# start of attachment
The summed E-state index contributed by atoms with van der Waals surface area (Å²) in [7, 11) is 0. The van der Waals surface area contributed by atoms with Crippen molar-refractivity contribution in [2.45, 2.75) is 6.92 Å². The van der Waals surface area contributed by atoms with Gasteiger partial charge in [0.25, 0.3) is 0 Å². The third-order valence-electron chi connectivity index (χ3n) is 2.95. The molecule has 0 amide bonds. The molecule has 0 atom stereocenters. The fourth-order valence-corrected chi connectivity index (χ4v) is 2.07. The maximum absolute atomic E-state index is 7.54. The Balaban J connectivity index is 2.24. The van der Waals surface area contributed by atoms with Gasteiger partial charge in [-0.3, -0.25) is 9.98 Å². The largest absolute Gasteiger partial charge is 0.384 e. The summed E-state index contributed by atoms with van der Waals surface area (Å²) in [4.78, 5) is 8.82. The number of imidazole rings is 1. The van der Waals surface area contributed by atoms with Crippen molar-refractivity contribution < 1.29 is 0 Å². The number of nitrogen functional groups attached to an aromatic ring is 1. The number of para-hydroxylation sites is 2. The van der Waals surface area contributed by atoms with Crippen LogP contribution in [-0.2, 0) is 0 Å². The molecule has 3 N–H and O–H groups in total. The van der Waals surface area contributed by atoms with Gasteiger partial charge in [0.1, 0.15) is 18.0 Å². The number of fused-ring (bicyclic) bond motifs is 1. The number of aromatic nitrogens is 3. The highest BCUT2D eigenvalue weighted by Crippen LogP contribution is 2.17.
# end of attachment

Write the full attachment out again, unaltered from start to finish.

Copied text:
The summed E-state index contributed by atoms with van der Waals surface area (Å²) in [7, 11) is 0. The van der Waals surface area contributed by atoms with Crippen molar-refractivity contribution in [2.45, 2.75) is 6.92 Å². The van der Waals surface area contributed by atoms with Gasteiger partial charge in [0.25, 0.3) is 0 Å². The third-order valence-electron chi connectivity index (χ3n) is 2.95. The molecule has 0 amide bonds. The molecule has 0 atom stereocenters. The fourth-order valence-corrected chi connectivity index (χ4v) is 2.07. The maximum absolute atomic E-state index is 7.54. The Balaban J connectivity index is 2.24. The van der Waals surface area contributed by atoms with Gasteiger partial charge in [-0.3, -0.25) is 9.98 Å². The largest absolute Gasteiger partial charge is 0.384 e. The summed E-state index contributed by atoms with van der Waals surface area (Å²) in [4.78, 5) is 8.82. The number of imidazole rings is 1. The van der Waals surface area contributed by atoms with Crippen molar-refractivity contribution < 1.29 is 0 Å². The number of nitrogen functional groups attached to an aromatic ring is 1. The number of para-hydroxylation sites is 2. The van der Waals surface area contributed by atoms with Crippen LogP contribution in [-0.2, 0) is 0 Å². The molecule has 3 N–H and O–H groups in total. The van der Waals surface area contributed by atoms with Gasteiger partial charge in [0.1, 0.15) is 18.0 Å². The number of fused-ring (bicyclic) bond motifs is 1. The number of aromatic nitrogens is 3. The highest BCUT2D eigenvalue weighted by Crippen LogP contribution is 2.17.